Pubdate: Tue, 30 Mar 1999
Source: Los Angeles Times (CA)
Copyright: 1999 Los Angeles Times.
Contact:  (213) 237-4712
Author: Patrick McGreevy, Evelyn Larrubia, Times Staff Writer


Targeting what he considers the hub of the rock cocaine trade in the
San Fernando Valley, City Atty. James Hahn revealed Monday that he has
filed a court injunction against the Langdon Street gang in North
Hills, his eighth such lawsuit.

"This is the center of the crack cocaine trade in the San Fernando
Valley and we want to strike at the heart of it and put this gang out
of business," Hahn said in an interview.

He said the Los Angeles Police Department last year made 4,000
narcotics arrests in the Sepulveda corridor area dominated by the
gang--one-third of all narcotics arrests made in the San Fernando Valley.

The suit seeks to bar the gang and 31 alleged members with street
names such as "Lil Termite," "Fester," "Triste" and "Lil Monster" from
associating in public, hanging out on private property, flagging down
cars, using walkie-talkies and other activities. It also seeks to
impose a 9 p.m. curfew on the gang, which the city attorney alleges
has ties to the Mexican Mafia.

The gang, which authorities say has been around for about 15 years,
has been a serious problem in the North Hills neighborhood. Law
enforcement officials said the injunction was prompted by increasing
violence by the gang, attributed in part to a street war with another
gang, the Bryant Street gang. This has resulted in a number of
shootings by and of members of the gang, authorities said.

In the latest shooting six months ago, a Bryant Street gang member and
Langdon Street gang members got into a fight at a public bus stop
outside James Monroe High School as several other students stood
nearby. One innocent bystander was shot in the foot, LAPD Capt. Joseph
Curreri said.

He said aggravated assaults and robberies have also increased

"They rule by intimidation in that area," Curreri said. "They kind of
feel that they're above the law and rule that area."

Civil libertarians openly criticize the lawsuits, saying that they are
ineffective and needlessly trample the defendants' 1st Amendment rights.

"First of all, there are already laws on the books to arrest people
for all the crimes enumerated" in the lawsuit, said Elizabeth
Schroeder, associate director of the American Civil Liberties Union of
Southern California. "We have a strong concern that [the injunctions]
violate the 1st Amendment right of association."

The injunction was quietly filed on Friday. Hahn said he did not
release details until Monday to allow officers to find gang members
and serve them with copies of the lawsuit. A little more than half had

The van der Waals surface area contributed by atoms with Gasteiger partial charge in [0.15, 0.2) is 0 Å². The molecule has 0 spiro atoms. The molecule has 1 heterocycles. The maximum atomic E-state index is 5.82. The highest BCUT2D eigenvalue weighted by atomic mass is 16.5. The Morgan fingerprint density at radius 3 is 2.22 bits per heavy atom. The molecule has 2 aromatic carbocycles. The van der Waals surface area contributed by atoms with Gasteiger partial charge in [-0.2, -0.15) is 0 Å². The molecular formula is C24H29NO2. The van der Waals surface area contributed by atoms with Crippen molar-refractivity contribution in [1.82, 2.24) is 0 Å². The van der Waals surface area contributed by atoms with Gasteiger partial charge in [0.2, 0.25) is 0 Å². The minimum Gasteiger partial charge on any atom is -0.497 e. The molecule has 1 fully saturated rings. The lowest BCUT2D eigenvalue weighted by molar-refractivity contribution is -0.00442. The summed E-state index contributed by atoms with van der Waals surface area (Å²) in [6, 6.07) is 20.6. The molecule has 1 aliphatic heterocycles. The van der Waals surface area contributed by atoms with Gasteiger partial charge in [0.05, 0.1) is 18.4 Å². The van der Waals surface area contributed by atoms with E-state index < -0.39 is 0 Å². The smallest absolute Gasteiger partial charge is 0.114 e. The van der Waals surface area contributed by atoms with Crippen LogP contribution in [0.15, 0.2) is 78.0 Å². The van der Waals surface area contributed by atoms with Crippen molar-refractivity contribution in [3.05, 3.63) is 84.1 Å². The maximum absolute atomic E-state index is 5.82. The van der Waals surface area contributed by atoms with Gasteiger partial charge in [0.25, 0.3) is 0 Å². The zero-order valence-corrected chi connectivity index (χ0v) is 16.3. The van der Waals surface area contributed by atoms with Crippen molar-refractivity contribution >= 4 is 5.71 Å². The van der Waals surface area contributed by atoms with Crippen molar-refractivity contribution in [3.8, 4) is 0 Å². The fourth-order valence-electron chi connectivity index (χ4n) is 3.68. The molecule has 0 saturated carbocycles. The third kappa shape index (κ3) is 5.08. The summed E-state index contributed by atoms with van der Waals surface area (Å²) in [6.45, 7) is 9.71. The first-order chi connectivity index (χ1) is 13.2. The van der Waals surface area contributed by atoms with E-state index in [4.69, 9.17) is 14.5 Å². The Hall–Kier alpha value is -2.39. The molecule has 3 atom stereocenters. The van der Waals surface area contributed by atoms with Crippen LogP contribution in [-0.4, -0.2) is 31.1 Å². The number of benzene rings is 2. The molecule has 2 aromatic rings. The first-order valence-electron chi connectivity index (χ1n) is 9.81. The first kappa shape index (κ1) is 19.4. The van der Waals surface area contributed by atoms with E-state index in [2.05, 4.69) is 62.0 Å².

been served by Monday afternoon, according to police.

A hearing has been set for next month before a judge, who will decide
whether to grant the injunction. To win court approval, the city must
prove that "traditional law enforcement" has not worked to resolve a
gang problem.

All seven previous nuisance injunctions filed by the city attorney's
office have been granted by the courts.

Schroeder, of the ACLU, said a study conducted by the organization a
few years ago found that injunctions do not stop crime; they simply
shift it to the surrounding neighborhoods. City officials disagree,
citing an injunction against some members of the 18th Street gang in
the Pico-Union district resulted in a 50% drop in gang-related crime.

"The initial reports that we get back for areas where injunctions are
in place indicate that crime is dropping faster than in other parts of
the city," Hahn said.

The lawsuit against the Langdon Street gang focuses on neighborhoods
on both sides of the San Diego Freeway, as far north as Tupper Street
in one area and as far south as Roscoe Boulevard in another.

In 1997, a series of stories in The Times chronicled life in one of
the neighborhoods controlled by the Langdon Street gang, on Orion
Avenue. Two journalists lived in the neighborhood for several months
and concluded that law-abiding residents were essentially prisoners in
their homes, afraid to venture out or let their children play outside
for fear of the street gang, which ran a successful open-air drug market.

Hahn said the drug trade in the area has continued despite numerous
arrests of gang members and crackdowns, including one recently carried
out by the federal Drug Enforcement Agency.

One of the gang members made $70,000 selling drugs last year,
according to Hahn's staff.

The lawsuit filed Friday is the second in the Valley. An injunction
for Blythe Street was approved previously, and is credited with
helping to clean up and stabilize one of the Valley's worst

The city attorney plans to announce the lawsuit formally today at a
news conference on Orion Avenue, in the heart of the turf claimed by
the gang.
- ---
MAP posted-by: Derek Rea